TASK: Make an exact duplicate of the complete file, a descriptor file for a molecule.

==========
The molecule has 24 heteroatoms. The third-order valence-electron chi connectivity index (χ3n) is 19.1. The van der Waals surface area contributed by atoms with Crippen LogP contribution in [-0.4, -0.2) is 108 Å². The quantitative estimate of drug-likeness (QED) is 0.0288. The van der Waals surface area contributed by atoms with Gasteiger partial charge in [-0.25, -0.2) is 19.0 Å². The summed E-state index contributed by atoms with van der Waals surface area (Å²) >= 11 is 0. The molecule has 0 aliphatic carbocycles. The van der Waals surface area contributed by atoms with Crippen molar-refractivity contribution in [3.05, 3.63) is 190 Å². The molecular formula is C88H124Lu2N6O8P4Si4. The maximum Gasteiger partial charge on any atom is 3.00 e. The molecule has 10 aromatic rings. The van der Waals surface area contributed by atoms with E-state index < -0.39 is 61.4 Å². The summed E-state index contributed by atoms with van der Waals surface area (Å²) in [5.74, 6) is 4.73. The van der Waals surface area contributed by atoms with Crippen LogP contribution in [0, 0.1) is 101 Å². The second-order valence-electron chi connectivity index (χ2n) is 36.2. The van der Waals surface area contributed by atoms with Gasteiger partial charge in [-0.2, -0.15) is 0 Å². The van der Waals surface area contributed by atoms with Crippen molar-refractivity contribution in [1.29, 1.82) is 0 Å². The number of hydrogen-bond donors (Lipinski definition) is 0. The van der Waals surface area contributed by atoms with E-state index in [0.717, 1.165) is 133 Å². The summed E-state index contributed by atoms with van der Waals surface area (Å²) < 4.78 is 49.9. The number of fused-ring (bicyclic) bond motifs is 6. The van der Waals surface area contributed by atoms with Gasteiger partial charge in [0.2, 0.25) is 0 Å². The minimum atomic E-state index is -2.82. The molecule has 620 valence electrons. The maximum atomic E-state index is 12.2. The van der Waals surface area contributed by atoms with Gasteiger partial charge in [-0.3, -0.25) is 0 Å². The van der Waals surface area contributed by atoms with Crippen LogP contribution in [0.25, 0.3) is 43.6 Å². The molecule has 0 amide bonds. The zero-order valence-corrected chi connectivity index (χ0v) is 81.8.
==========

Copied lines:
The molecule has 24 heteroatoms. The third-order valence-electron chi connectivity index (χ3n) is 19.1. The van der Waals surface area contributed by atoms with Crippen LogP contribution in [-0.4, -0.2) is 108 Å². The quantitative estimate of drug-likeness (QED) is 0.0288. The van der Waals surface area contributed by atoms with Gasteiger partial charge in [-0.25, -0.2) is 19.0 Å². The summed E-state index contributed by atoms with van der Waals surface area (Å²) >= 11 is 0. The molecule has 0 aliphatic carbocycles. The van der Waals surface area contributed by atoms with Crippen molar-refractivity contribution in [3.05, 3.63) is 190 Å². The molecular formula is C88H124Lu2N6O8P4Si4. The maximum Gasteiger partial charge on any atom is 3.00 e. The molecule has 10 aromatic rings. The van der Waals surface area contributed by atoms with E-state index < -0.39 is 61.4 Å². The summed E-state index contributed by atoms with van der Waals surface area (Å²) in [5.74, 6) is 4.73. The van der Waals surface area contributed by atoms with Crippen LogP contribution in [0, 0.1) is 101 Å². The second-order valence-electron chi connectivity index (χ2n) is 36.2. The van der Waals surface area contributed by atoms with Gasteiger partial charge in [-0.2, -0.15) is 0 Å². The van der Waals surface area contributed by atoms with Crippen molar-refractivity contribution in [1.29, 1.82) is 0 Å². The number of hydrogen-bond donors (Lipinski definition) is 0. The van der Waals surface area contributed by atoms with E-state index in [0.717, 1.165) is 133 Å². The summed E-state index contributed by atoms with van der Waals surface area (Å²) < 4.78 is 49.9. The number of fused-ring (bicyclic) bond motifs is 6. The van der Waals surface area contributed by atoms with Gasteiger partial charge in [0.2, 0.25) is 0 Å². The minimum atomic E-state index is -2.82. The molecule has 620 valence electrons. The maximum atomic E-state index is 12.2. The van der Waals surface area contributed by atoms with Gasteiger partial charge in [-0.3, -0.25) is 0 Å². The van der Waals surface area contributed by atoms with Crippen LogP contribution in [0.25, 0.3) is 43.6 Å². The molecule has 0 amide bonds. The zero-order valence-corrected chi connectivity index (χ0v) is 81.8.